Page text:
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March 7, 2023

Can Banks Qualify for the ERTC? Only if They Meet One of Two Qualifications

Do banks qualify for the Employee Retention Tax Credit, often referred to as the ERTC or ERC? The answer is complicated due to the nature of ERTC qualification requirements. Some financial institutions are being bombarded with emails and calls from consultants promising them hefty sums of the ERTC funds, so it’s important to take the time to refresh yourself on which qualifications a business requires to apply for the ERTC before taking them up on that offer. 

While most banking institutions understand that they don’t qualify under the first scenario, which applies to businesses ordered to close by the relevant governmental authority, the second scenario concerning gross receipts requires banks to evaluate their gross receipts with a fine-tooth comb. 

Key Takeaways: 

  • To qualify for the ERTC, a business must either show that they were ordered to close by an appropriate government authority or demonstrate that their business suffered a 50% decrease in gross receipts in 2020 as compared to the same calendar quarter in 2019 or a 20% drop in gross receipts for 2021 as compared to 2019 
  • Banks were categorized as essential businesses at the beginning of the pandemic, which disqualifies most banks from the first scenario, even if the bank voluntarily closed its lobby or otherwise reduced hours to combat COVID-19 and comply with CDC guidelines 
  • Banks should determine their gross receipts using the same method they’ve used to calculate them in prior tax years  

How to Qualify for the Employee Retention Tax Credit 

The CARES Act of 2020 introduced two eligibility qualifications for the ERTC: businesses whose operations had been partially or fully suspended by local, state or federal governmental orders due to COVID-19 or businesses whose operations experienced a significant decline of 50% or more in gross receipts compared to the same calendar quarter in 2019. For 2021, because of the changes introduced by the Consolidated Appropriations Act, businesses needed to have a 20% reduction in gross receipts as compared with the same calendar quarter of 2019.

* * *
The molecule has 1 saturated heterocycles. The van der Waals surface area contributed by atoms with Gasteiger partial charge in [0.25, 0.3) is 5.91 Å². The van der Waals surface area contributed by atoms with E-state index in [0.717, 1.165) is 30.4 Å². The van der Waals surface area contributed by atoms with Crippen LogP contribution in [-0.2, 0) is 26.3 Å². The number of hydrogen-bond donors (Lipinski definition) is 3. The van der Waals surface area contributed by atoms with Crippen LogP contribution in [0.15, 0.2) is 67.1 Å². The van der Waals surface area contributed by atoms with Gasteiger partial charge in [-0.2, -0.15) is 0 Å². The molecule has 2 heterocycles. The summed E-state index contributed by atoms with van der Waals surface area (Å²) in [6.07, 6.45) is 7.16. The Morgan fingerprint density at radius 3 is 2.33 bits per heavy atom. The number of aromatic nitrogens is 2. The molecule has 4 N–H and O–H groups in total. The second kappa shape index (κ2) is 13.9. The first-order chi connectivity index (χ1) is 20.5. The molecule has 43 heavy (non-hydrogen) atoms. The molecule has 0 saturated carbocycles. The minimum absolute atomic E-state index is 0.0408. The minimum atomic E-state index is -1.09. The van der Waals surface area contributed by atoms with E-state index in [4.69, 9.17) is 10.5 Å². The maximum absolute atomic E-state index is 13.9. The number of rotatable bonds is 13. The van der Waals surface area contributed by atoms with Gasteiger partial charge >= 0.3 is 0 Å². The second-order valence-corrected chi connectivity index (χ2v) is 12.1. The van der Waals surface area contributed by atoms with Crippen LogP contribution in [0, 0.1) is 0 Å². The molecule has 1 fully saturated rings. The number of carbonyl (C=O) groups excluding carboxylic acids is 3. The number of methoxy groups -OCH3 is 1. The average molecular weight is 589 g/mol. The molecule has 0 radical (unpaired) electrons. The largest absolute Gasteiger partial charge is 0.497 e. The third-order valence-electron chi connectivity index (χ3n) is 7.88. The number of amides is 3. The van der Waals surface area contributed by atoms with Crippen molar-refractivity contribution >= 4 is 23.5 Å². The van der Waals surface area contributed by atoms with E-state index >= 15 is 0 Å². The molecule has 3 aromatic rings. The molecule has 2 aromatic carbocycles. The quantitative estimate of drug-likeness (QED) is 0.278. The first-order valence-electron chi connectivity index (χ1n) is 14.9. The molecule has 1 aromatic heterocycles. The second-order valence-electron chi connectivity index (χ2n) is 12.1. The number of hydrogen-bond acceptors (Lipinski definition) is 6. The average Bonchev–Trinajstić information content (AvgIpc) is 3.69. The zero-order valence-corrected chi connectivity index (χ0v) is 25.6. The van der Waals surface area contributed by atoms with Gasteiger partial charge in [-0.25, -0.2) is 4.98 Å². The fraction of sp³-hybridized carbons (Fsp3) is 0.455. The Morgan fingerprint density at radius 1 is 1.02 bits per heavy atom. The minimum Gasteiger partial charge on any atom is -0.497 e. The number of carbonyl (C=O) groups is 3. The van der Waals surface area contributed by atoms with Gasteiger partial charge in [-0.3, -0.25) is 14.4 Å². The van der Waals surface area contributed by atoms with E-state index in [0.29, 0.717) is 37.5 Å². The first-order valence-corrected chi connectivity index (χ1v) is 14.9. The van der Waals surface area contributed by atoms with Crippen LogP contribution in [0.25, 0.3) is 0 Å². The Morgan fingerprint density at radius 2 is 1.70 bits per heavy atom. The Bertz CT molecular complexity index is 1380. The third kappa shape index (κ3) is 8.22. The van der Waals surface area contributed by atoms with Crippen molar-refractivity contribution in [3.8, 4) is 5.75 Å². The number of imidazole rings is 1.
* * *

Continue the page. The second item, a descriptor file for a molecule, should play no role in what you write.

Banks Typically Fail One Qualification Test 

Banks were deemed to be essential businesses at the onset of the pandemic although some branches closed their lobbies, limited hours and reduced capacity inside the building to appease the CDC’s social distancing rules. While it may seem as if this falls under the first category and can qualify a bank, the most important part is whether or not a governmental body required the closures or if the bank did so voluntarily. If no government authority ordered a closure or similar limits, as is the case with most banks, it’s unlikely that such an institution would qualify for the ERTC under this scenario. 

The second scenario is somewhat more open to interpretation and requires banks to evaluate their gross receipts from 2020 and 2021 to determine whether they experienced a decline of 50% or 20%, respectively. Determining gross receipts can be somewhat complicated for banks, especially when considering, for example, income generated from the sale of loans, securities and other real estate owned (OREO). These properties’ gross receipts can be measured in different ways, such as based on the gross sales of the properties or based on the net gain for these activities.  

Calculating Gross Receipts to Test ERTC Eligibility 

While Internal Revenue Code Section 448 offers guidance on this complex area, measuring gross receipts is not clearly defined. To oversimplify by quite a large margin, anything that puts cash in the pocket is considered gross receipts. According to IRS guidance on the ERTC, that includes interest, dividends, rents, royalties or annuities “regardless of whether those amounts are derived in the ordinary course of the taxpayer’s trade or business.”  

Consider how your bank measured gross receipts in prior tax years and use that same method to calculate gross receipts for the years effected. When in doubt, it’s best to assume your bank does not qualify for the ERTC. Working with advisors experienced in CARES Act funding can help you understand your organization’s standing regarding the ERTC.  

Due to the IRS ERTC moratorium, Anders will no longer be accepting new ERTC clients until the IRS issues additional guidance related to this moratorium and the options available to affected businesses. Learn more about the IRS’s ERTC moratorium.

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